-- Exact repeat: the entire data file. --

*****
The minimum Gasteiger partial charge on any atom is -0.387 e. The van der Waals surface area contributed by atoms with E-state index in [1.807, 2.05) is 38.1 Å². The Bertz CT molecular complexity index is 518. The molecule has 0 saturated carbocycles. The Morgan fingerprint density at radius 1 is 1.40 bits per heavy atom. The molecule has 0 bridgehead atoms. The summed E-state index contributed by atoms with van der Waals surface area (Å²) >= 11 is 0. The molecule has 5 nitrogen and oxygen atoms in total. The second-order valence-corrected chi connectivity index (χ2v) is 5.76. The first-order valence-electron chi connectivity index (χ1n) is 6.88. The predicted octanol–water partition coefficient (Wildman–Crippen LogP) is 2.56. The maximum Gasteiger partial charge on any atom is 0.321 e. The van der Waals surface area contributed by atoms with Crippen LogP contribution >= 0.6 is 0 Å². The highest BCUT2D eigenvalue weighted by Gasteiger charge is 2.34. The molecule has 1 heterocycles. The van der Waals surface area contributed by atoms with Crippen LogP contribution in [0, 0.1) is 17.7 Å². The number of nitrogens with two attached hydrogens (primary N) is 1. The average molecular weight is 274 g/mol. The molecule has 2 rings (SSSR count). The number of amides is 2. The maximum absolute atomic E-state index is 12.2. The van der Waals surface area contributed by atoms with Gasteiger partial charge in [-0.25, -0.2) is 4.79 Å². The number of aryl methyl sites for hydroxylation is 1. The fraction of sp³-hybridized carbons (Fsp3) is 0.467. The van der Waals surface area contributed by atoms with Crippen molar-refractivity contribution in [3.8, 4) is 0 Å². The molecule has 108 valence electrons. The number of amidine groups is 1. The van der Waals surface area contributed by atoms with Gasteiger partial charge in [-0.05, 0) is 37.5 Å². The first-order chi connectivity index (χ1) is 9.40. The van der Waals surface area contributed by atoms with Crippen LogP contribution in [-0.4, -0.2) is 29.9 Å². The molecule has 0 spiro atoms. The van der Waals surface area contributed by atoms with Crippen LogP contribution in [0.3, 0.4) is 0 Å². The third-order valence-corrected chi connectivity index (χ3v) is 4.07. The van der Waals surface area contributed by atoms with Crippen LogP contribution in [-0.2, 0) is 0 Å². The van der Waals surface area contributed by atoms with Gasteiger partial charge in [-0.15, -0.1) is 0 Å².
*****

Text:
The minimum Gasteiger partial charge on any atom is -0.387 e. The van der Waals surface area contributed by atoms with E-state index in [1.807, 2.05) is 38.1 Å². The Bertz CT molecular complexity index is 518. The molecule has 0 saturated carbocycles. The Morgan fingerprint density at radius 1 is 1.40 bits per heavy atom. The molecule has 0 bridgehead atoms. The summed E-state index contributed by atoms with van der Waals surface area (Å²) >= 11 is 0. The molecule has 5 nitrogen and oxygen atoms in total. The second-order valence-corrected chi connectivity index (χ2v) is 5.76. The first-order valence-electron chi connectivity index (χ1n) is 6.88. The predicted octanol–water partition coefficient (Wildman–Crippen LogP) is 2.56. The maximum Gasteiger partial charge on any atom is 0.321 e. The van der Waals surface area contributed by atoms with Crippen LogP contribution >= 0.6 is 0 Å². The highest BCUT2D eigenvalue weighted by Gasteiger charge is 2.34. The molecule has 1 heterocycles. The van der Waals surface area contributed by atoms with Crippen LogP contribution in [0, 0.1) is 17.7 Å². The number of nitrogens with two attached hydrogens (primary N) is 1. The average molecular weight is 274 g/mol. The molecule has 2 rings (SSSR count). The number of amides is 2. The maximum absolute atomic E-state index is 12.2. The van der Waals surface area contributed by atoms with Gasteiger partial charge in [-0.25, -0.2) is 4.79 Å². The number of aryl methyl sites for hydroxylation is 1. The fraction of sp³-hybridized carbons (Fsp3) is 0.467. The van der Waals surface area contributed by atoms with Crippen molar-refractivity contribution in [3.8, 4) is 0 Å². The molecule has 108 valence electrons. The number of amidine groups is 1. The van der Waals surface area contributed by atoms with Gasteiger partial charge in [-0.05, 0) is 37.5 Å². The first-order chi connectivity index (χ1) is 9.40. The van der Waals surface area contributed by atoms with Crippen LogP contribution in [-0.4, -0.2) is 29.9 Å². The molecule has 0 spiro atoms. The van der Waals surface area contributed by atoms with Crippen LogP contribution in [0.3, 0.4) is 0 Å². The third-order valence-corrected chi connectivity index (χ3v) is 4.07. The van der Waals surface area contributed by atoms with Crippen LogP contribution in [-0.2, 0) is 0 Å². The van der Waals surface area contributed by atoms with Gasteiger partial charge in [-0.15, -0.1) is 0 Å².